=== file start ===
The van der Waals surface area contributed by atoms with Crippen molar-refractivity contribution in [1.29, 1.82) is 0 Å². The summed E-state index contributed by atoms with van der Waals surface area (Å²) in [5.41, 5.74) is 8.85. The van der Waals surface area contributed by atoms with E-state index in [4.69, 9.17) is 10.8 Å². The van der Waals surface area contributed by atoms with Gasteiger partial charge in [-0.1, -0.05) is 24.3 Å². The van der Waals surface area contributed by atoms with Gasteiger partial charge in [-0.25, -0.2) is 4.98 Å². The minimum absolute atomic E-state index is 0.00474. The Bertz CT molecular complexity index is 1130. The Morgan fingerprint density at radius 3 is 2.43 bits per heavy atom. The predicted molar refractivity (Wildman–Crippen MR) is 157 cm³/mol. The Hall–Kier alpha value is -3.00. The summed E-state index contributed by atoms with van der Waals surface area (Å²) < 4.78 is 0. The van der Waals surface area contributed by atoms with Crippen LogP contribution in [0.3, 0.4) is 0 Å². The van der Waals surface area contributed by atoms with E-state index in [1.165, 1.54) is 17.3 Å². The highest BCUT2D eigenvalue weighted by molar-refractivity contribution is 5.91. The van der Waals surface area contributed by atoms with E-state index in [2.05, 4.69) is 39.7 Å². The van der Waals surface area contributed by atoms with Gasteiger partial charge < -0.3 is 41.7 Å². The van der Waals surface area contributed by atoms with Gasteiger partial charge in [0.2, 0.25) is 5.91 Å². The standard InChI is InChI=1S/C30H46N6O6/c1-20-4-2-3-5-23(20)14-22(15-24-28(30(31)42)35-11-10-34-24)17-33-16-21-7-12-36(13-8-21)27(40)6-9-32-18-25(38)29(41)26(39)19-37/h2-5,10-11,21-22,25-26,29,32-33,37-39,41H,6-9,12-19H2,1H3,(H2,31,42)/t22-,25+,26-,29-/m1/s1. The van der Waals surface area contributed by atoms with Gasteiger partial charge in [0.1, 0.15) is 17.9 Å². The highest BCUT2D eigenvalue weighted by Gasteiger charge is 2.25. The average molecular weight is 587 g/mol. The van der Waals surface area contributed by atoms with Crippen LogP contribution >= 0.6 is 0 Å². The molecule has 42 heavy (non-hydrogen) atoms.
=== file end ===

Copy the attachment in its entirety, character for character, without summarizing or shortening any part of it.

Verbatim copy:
The van der Waals surface area contributed by atoms with Crippen molar-refractivity contribution in [1.29, 1.82) is 0 Å². The summed E-state index contributed by atoms with van der Waals surface area (Å²) in [5.41, 5.74) is 8.85. The van der Waals surface area contributed by atoms with E-state index in [4.69, 9.17) is 10.8 Å². The van der Waals surface area contributed by atoms with Gasteiger partial charge in [-0.1, -0.05) is 24.3 Å². The van der Waals surface area contributed by atoms with Gasteiger partial charge in [-0.25, -0.2) is 4.98 Å². The minimum absolute atomic E-state index is 0.00474. The Bertz CT molecular complexity index is 1130. The Morgan fingerprint density at radius 3 is 2.43 bits per heavy atom. The predicted molar refractivity (Wildman–Crippen MR) is 157 cm³/mol. The Hall–Kier alpha value is -3.00. The summed E-state index contributed by atoms with van der Waals surface area (Å²) < 4.78 is 0. The van der Waals surface area contributed by atoms with Crippen LogP contribution in [0.3, 0.4) is 0 Å². The van der Waals surface area contributed by atoms with E-state index in [1.165, 1.54) is 17.3 Å². The highest BCUT2D eigenvalue weighted by molar-refractivity contribution is 5.91. The van der Waals surface area contributed by atoms with E-state index in [2.05, 4.69) is 39.7 Å². The van der Waals surface area contributed by atoms with Gasteiger partial charge < -0.3 is 41.7 Å². The van der Waals surface area contributed by atoms with Gasteiger partial charge in [0.2, 0.25) is 5.91 Å². The standard InChI is InChI=1S/C30H46N6O6/c1-20-4-2-3-5-23(20)14-22(15-24-28(30(31)42)35-11-10-34-24)17-33-16-21-7-12-36(13-8-21)27(40)6-9-32-18-25(38)29(41)26(39)19-37/h2-5,10-11,21-22,25-26,29,32-33,37-39,41H,6-9,12-19H2,1H3,(H2,31,42)/t22-,25+,26-,29-/m1/s1. The van der Waals surface area contributed by atoms with Gasteiger partial charge in [0.1, 0.15) is 17.9 Å². The highest BCUT2D eigenvalue weighted by Gasteiger charge is 2.25. The average molecular weight is 587 g/mol. The van der Waals surface area contributed by atoms with Crippen LogP contribution >= 0.6 is 0 Å². The molecule has 42 heavy (non-hydrogen) atoms.